I had my annual medical the other day and my Blood Pressure (usually denoted by the letters BP) was reported as being marginally high at 145/75. The computer wondered if this was “Hypertension” and the standard response is to check again in two weeks.
Now that’s not a bad plan, but if your doctor tells you that you have hypertension on just one reading – don’t believe him (or her).
So how do you find out if your BP is too high? Quite simply by repeated measurements. Just as one swallow doesn’t make a summer, one elevated reading does not necessarily mean Hypertension. In my own case, I had been rushing prior to the annual medical testing, and the repeat measurement one week later was 134/76.
You see, Blood Pressure is a dynamic situation. Lying down you can have one BP. Get almost run over by a baht bus and you have another much higher BP. Blood pressure tends to be higher in the morning and lower at night. Stress, smoking, eating, exercise, cold, pain, noise, medications, and even talking can affect it. The single elevated reading does not immediately mean you have high blood pressure. In fact, the average of several repeated measurements throughout the day would be a more accurate picture of what is going on than a single reading, but quite frankly, you do not have to go to that extreme.
As part of the routine in most good hospitals and clinics is the measurement of your blood pressure. You should get this done at least twice a year. Rising or elevated readings do mean you should get medical advice.
So why is BP important? Because if you don’t you don’t have BP you are definitely dead! However, if your BP is too high, it can mean you could be claiming early on your life insurance policy – or your relatives will, on your behalf.
High BP is otherwise known as the “silent killer” as there are very few symptoms of the increase in blood pressure, until a vessel bursts somewhere, generally catastrophically! The good thing is you are dead within minutes, so you won’t linger.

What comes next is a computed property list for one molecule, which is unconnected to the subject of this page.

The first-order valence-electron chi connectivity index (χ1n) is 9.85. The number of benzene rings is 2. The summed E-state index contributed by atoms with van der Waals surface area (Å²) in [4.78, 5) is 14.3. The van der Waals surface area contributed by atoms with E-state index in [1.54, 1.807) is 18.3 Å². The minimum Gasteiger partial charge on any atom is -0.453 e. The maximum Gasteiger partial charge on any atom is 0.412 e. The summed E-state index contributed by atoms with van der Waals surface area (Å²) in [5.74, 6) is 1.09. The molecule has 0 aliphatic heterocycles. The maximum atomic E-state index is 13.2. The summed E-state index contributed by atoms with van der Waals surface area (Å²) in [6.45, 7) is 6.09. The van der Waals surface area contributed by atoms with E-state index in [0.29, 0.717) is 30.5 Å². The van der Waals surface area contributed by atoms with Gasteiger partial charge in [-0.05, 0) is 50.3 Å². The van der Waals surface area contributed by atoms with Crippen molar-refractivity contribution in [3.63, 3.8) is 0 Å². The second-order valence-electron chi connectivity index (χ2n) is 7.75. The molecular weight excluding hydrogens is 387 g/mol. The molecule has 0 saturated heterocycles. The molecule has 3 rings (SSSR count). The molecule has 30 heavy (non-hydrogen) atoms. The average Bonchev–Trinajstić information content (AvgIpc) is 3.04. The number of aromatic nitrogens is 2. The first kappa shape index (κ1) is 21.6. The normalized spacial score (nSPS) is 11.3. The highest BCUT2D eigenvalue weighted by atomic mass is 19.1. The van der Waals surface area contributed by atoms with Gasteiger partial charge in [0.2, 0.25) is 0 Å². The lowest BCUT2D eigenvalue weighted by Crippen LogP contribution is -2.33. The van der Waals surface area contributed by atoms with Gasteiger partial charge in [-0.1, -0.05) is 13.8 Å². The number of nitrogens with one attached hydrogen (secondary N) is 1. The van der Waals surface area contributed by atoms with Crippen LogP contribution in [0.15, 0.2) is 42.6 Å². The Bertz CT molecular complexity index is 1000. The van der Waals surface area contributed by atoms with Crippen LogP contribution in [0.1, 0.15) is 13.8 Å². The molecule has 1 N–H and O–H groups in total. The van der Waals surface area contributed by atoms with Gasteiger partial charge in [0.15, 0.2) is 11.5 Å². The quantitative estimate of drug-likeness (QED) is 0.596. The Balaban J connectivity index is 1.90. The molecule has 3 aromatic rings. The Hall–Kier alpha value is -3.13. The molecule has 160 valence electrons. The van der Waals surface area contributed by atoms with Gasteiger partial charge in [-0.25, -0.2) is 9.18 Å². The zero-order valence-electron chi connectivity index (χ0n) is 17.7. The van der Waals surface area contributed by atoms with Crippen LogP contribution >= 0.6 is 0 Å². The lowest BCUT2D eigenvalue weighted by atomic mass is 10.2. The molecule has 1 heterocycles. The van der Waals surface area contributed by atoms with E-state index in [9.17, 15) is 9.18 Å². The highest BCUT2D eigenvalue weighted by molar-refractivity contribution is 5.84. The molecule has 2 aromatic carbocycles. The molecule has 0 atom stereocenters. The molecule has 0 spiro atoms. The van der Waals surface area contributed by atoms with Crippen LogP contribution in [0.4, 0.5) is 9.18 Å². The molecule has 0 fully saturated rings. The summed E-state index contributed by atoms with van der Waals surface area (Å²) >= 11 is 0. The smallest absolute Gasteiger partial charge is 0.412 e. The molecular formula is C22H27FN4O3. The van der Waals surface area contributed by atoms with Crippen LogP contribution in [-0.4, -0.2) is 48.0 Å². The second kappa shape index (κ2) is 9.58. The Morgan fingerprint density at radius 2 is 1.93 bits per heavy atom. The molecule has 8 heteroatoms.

Blood Pressure is needed to keep all the organs of the body supplied with oxygen. This is done by the red blood cells which carry the oxygen, with the pump to drive the system being the heart. The tubes from the heart heading outbound are the arteries, and those returning the blood to the heart are the veins.
This heart-arteries-veins-heart system is a “closed” circuit. In other words, no leaks, otherwise you would be continually losing the life-preserving blood, but to make it go around, there has to be a pumping pressure (just like the oil pump in your car).
The heart squeezes the blood inside itself and pumps it out into the arteries. This squeezing pressure is called the Systolic, and is the upper number quoted when we measure your blood pressure.
After the squeeze, the heart relaxes to allow the blood to fill the chamber, ready for the next squeeze. The pressure does not return to zero, because there has to be some pressure to refill the chamber. This resting or ambient pressure is the lower number quoted and is called the Diastolic. BP is then typically quoted as 120/70, being 120 (systolic) / 70 (diastolic). The actual pressure number is measured in a millimeters of mercury scale.
So what is your correct BP? The following table shows the categories of BP measurements.
Optimal: less than 120/80
Normal: less than 130/80
High blood pressure (hypertension):
Stage 1: 140–159/90–99
Stage 2: 160–179/100–109
Stage 3: 180 or higher/110 or higher
The problem with running at high pressure is that the heart is having to work harder, and therefore may be subject to heart failure. The arteries are also subjected to higher pressures than they were designed to cope with and can burst, making the risk of stroke so much higher. Other organs don’t like working at the high pressures either, and kidneys, in particular, can go into failure mode.
No, if you really have hypertension, get it treated – but remember to have repeated measurements done.